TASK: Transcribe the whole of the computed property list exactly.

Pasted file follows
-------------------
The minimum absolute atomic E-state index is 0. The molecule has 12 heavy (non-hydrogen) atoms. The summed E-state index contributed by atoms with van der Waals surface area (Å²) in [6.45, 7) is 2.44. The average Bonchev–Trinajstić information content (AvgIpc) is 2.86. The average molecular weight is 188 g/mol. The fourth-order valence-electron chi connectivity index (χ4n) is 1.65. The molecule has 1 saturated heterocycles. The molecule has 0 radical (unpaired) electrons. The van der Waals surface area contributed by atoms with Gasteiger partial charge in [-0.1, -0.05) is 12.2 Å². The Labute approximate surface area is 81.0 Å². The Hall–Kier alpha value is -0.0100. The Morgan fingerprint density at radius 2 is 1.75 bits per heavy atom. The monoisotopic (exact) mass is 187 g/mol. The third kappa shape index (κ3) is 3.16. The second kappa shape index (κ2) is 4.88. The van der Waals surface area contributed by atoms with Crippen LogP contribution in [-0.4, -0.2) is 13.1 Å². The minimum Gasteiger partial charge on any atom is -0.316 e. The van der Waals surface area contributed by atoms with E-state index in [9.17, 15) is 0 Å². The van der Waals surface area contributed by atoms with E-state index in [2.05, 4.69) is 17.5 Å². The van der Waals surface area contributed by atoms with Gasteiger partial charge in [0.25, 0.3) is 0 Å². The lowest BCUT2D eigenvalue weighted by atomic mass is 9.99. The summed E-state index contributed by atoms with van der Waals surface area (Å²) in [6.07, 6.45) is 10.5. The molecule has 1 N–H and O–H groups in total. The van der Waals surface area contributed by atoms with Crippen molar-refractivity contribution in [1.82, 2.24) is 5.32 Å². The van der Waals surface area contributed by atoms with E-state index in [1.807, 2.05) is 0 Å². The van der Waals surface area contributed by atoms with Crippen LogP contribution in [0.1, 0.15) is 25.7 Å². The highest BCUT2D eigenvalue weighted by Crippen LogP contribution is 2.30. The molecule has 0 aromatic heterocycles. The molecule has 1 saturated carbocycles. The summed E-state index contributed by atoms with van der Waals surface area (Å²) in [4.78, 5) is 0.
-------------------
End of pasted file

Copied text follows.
The minimum absolute atomic E-state index is 0. The molecule has 12 heavy (non-hydrogen) atoms. The summed E-state index contributed by atoms with van der Waals surface area (Å²) in [6.45, 7) is 2.44. The average Bonchev–Trinajstić information content (AvgIpc) is 2.86. The average molecular weight is 188 g/mol. The fourth-order valence-electron chi connectivity index (χ4n) is 1.65. The molecule has 1 saturated heterocycles. The molecule has 0 radical (unpaired) electrons. The van der Waals surface area contributed by atoms with Gasteiger partial charge in [-0.1, -0.05) is 12.2 Å². The Labute approximate surface area is 81.0 Å². The Hall–Kier alpha value is -0.0100. The Morgan fingerprint density at radius 2 is 1.75 bits per heavy atom. The monoisotopic (exact) mass is 187 g/mol. The third kappa shape index (κ3) is 3.16. The second kappa shape index (κ2) is 4.88. The van der Waals surface area contributed by atoms with Crippen LogP contribution in [-0.4, -0.2) is 13.1 Å². The minimum Gasteiger partial charge on any atom is -0.316 e. The van der Waals surface area contributed by atoms with E-state index in [9.17, 15) is 0 Å². The van der Waals surface area contributed by atoms with E-state index in [2.05, 4.69) is 17.5 Å². The van der Waals surface area contributed by atoms with Gasteiger partial charge in [0.25, 0.3) is 0 Å². The lowest BCUT2D eigenvalue weighted by atomic mass is 9.99. The summed E-state index contributed by atoms with van der Waals surface area (Å²) in [6.07, 6.45) is 10.5. The molecule has 1 N–H and O–H groups in total. The van der Waals surface area contributed by atoms with Crippen molar-refractivity contribution in [1.82, 2.24) is 5.32 Å². The van der Waals surface area contributed by atoms with E-state index in [1.807, 2.05) is 0 Å². The van der Waals surface area contributed by atoms with Crippen LogP contribution in [0.1, 0.15) is 25.7 Å². The highest BCUT2D eigenvalue weighted by Crippen LogP contribution is 2.30. The molecule has 0 aromatic heterocycles. The molecule has 1 saturated carbocycles. The summed E-state index contributed by atoms with van der Waals surface area (Å²) in [4.78, 5) is 0.